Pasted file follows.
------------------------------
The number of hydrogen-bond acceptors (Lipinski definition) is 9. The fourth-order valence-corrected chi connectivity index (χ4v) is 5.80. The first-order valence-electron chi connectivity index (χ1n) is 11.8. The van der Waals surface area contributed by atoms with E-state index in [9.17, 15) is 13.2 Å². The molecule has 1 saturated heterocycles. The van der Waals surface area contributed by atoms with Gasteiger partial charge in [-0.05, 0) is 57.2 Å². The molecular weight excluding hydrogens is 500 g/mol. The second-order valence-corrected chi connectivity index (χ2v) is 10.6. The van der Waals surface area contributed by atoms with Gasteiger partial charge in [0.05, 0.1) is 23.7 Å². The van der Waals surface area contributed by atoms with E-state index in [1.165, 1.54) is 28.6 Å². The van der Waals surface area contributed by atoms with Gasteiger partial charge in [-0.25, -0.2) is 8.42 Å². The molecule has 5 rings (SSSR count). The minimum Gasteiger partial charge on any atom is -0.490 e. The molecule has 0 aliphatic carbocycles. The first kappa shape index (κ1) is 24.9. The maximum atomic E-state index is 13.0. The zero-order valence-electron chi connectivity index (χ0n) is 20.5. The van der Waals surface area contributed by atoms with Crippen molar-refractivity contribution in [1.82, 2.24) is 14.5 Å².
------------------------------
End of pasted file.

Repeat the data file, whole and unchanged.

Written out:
The number of hydrogen-bond acceptors (Lipinski definition) is 9. The fourth-order valence-corrected chi connectivity index (χ4v) is 5.80. The first-order valence-electron chi connectivity index (χ1n) is 11.8. The van der Waals surface area contributed by atoms with E-state index in [9.17, 15) is 13.2 Å². The molecule has 1 saturated heterocycles. The van der Waals surface area contributed by atoms with Gasteiger partial charge in [-0.05, 0) is 57.2 Å². The molecular weight excluding hydrogens is 500 g/mol. The second-order valence-corrected chi connectivity index (χ2v) is 10.6. The van der Waals surface area contributed by atoms with Gasteiger partial charge in [0.05, 0.1) is 23.7 Å². The van der Waals surface area contributed by atoms with E-state index in [1.165, 1.54) is 28.6 Å². The van der Waals surface area contributed by atoms with Gasteiger partial charge in [-0.25, -0.2) is 8.42 Å². The molecule has 5 rings (SSSR count). The minimum Gasteiger partial charge on any atom is -0.490 e. The molecule has 0 aliphatic carbocycles. The first kappa shape index (κ1) is 24.9. The maximum atomic E-state index is 13.0. The zero-order valence-electron chi connectivity index (χ0n) is 20.5. The van der Waals surface area contributed by atoms with Crippen molar-refractivity contribution in [1.82, 2.24) is 14.5 Å².